The concept of MFA has its roots in the work of Robert Ayres who in 1969 revived the framework of socio-economic metabolism (SEM), with a fundamental critique of economic theory and its focus on monetary flows. SEM stresses the dependence of economic processes on physical entities such as natural resources. MFA constitutes a practical realization of SEM that enables capturing the physical dimension of the economy. The first applications of modern MFA-research trace back 30 years, where research groups in Austria at the Institute for Social Ecology (SEC), in Germany at the Wuppertal Institute (WI) and in Japan at the National Institute for Environmental Studies (NIES) laid the groundwork for the modern accounting standards. In various multilateral research projects, as well as in statistical institutions such as the European Statistical Office (Eurostat) and international organisations such as the OECD, the methods and indicators were further developed, standardised, and extended. Today MFA provides fundamental environmental indicators informing policies, and a substantial branch of research applying MFA analyses has been established

One of the key MFA indicators, the material footprint, enables monitoring outsourcing of material-intensive stages of the supply chain and quantifying material demand of final consumption. Especially for SDG 8 and SDG 12 the material footprint is a core indicator. To ensure proper monitoring, data on material footprints need to be provided and to follow the same comparable calculation approach. Early initiatives by individual countries, e.g. Austria and Germany, and specific European research projects started first attempts to develop and implement footprint methodologies, mainly based upon environmentally-extended input-output analysis. Consequently, in Austria, Germany, and several other countries, footprint accounts are already in place for many years. In the light of the necessity for SDG-reporting, at both the European and the international level efforts are being made by Eurostat the UN International Resource Panel as well as the OECD to develop standards for harmonising footprint methodologies.

Providing and communicating environmental accounts

Environmental-economic accounts are compiled by national statistical offices and hence available via their websites. At the European level, the Eurostat database provides data on a series of environmental accounts, such as, for instance, on Material Flows and Resource Productivity. Other data sources such as the UN IRP Global Material Flows Database provide raw data for countries world-wide, which can be used to set up national material flow accounts.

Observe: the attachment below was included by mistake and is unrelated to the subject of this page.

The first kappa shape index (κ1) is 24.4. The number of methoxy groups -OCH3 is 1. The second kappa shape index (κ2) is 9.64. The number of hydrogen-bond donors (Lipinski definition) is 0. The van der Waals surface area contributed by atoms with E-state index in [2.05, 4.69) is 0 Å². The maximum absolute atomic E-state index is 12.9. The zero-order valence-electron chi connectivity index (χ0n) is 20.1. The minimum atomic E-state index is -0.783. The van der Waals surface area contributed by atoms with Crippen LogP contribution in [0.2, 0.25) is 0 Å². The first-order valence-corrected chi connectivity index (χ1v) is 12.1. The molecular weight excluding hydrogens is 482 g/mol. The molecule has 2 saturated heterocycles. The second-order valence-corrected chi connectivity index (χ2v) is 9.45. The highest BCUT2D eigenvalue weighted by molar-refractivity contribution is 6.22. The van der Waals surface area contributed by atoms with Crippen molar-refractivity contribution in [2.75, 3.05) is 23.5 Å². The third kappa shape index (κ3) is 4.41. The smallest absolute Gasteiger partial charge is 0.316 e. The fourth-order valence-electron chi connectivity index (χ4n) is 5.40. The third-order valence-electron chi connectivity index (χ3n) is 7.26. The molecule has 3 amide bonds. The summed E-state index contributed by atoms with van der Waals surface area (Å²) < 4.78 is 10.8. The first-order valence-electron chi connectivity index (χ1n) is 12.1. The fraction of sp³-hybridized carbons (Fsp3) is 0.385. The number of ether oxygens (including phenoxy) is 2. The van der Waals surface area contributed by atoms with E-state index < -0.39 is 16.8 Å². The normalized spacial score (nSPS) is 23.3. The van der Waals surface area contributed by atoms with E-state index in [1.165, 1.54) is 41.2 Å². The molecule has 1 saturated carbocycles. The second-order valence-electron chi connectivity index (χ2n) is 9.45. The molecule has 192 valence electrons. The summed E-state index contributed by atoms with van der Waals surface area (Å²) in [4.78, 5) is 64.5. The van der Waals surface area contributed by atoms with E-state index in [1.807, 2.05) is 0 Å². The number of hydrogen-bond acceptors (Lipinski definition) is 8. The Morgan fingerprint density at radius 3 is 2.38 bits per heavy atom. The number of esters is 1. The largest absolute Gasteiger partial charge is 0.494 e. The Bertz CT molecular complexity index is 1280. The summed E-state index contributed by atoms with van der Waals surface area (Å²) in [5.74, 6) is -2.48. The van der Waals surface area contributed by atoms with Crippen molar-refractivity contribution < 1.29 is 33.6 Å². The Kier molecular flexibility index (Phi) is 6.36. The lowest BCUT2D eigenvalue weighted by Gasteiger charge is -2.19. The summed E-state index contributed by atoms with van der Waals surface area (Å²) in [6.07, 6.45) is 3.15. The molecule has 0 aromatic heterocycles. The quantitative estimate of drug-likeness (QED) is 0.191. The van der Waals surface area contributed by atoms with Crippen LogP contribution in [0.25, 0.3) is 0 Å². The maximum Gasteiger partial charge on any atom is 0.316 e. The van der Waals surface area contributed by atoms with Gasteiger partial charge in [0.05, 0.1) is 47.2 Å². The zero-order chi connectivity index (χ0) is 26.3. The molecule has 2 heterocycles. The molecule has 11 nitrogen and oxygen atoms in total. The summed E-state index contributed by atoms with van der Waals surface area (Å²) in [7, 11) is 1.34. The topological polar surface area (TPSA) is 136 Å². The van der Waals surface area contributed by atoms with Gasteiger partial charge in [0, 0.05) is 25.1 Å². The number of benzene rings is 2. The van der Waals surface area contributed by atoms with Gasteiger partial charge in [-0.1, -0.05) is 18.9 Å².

Apart from the raw data, various platforms are available that provide visualisations and analyses based upon environmental-economic accounts. These include this very website www.materialflows.net where the data of the UN IRP Global Material Flows Database are made more easily accessible through various kinds of visualisations and the story section that sets relevant topics in context with the data. Another example is the Sustainable Consumption and Production Hotspot Analysis Tool (SCP-HAT), which allows to conduct analyses regarding the SCP performance of individual countries. In addition to material flows, also other environmental pressures and related impacts as well as socio-economic data can be set in context and analysed.  

Environmental-economic accounting and MFA at its heart are powerful tools providing the empirical foundation for policies that aim at a more sustainable economy and way of living. Apart from the methodological standards, capacity building is needed to ensure that statisticians around the globe acquire the skills to compile physical accounts and policy designers have knowledge in interpreting the results. Ongoing processes at national, European and global levels aim at realising this necessary next step.


Environment Agency Austria, Environmental Accounting, 2021. URL https://www.umweltgesamtrechnung.at/en

Eurostat, 2021. Handbook for estimating raw material equivalents, of imports and exports and RME-based indicators on the country level – based on Eurostat’s EU RME model. URL https://ec.europa.eu/eurostat/documents/1798247/6874172/Handbook-country-RME-tool

Federal Statistical Office Germany, 2021. URL https://www.destatis.de/EN/Themes/Society-Environment/Environment/Environmental-Economic-Accounting/_node.html;jsessionid=65755AFD236B918AD2F8246949B5EF32.live742

Fischer-Kowalski, M., Krausmann, F., Giljum, S., Lutter, S., Mayer, A., Bringezu, S., Moriguchi, Y., Schütz, H., Schandl, H., Weisz, H., 2011. Methodology and Indicators of Economy-wide Material Flow Accounting. Journal of Industrial Ecololgy 15, 855–876. https://doi.org/10.1111/j.1530-9290.2011.00366.x

Krausmann, F., Weisz, H., Eisenmenger, N., 2018. Economy-wide material flow accounting: introduction and guide, Version 1.2., Social ecology working paper. Alpen-Adria Universität Klagenfurt, Wien, Graz, iff – Social Ecology Vienna, Vienna.

Ruijs, A., van der Heide, M., van den Berg, J., 2018. Natural Capital Accounting for the Sustainable Development Goals. Current and potential uses and steps forward. PBL Netherlands Environmental Assessment Agency, The Hague.

Statistics Austria, Material Flow Accounts, 2021. URL http://www.statistik.at/web_en/statistics/EnergyEnvironmentInnovationMobility/energy_environment/environment/material_flow_accounts_mfa/index.html

United Nations Environment Programme (UNEP), 2021. The use of natural resources in the economy, A Global Manual on Economy Wide Material Flow Accounting. URL https://www.resourcepanel.org/file/2330/download?token=AKG_oFKu

United Nations System of Environmental Accounting (SEEA), 2021. URL https://seea.un.org/content/seea-central-framework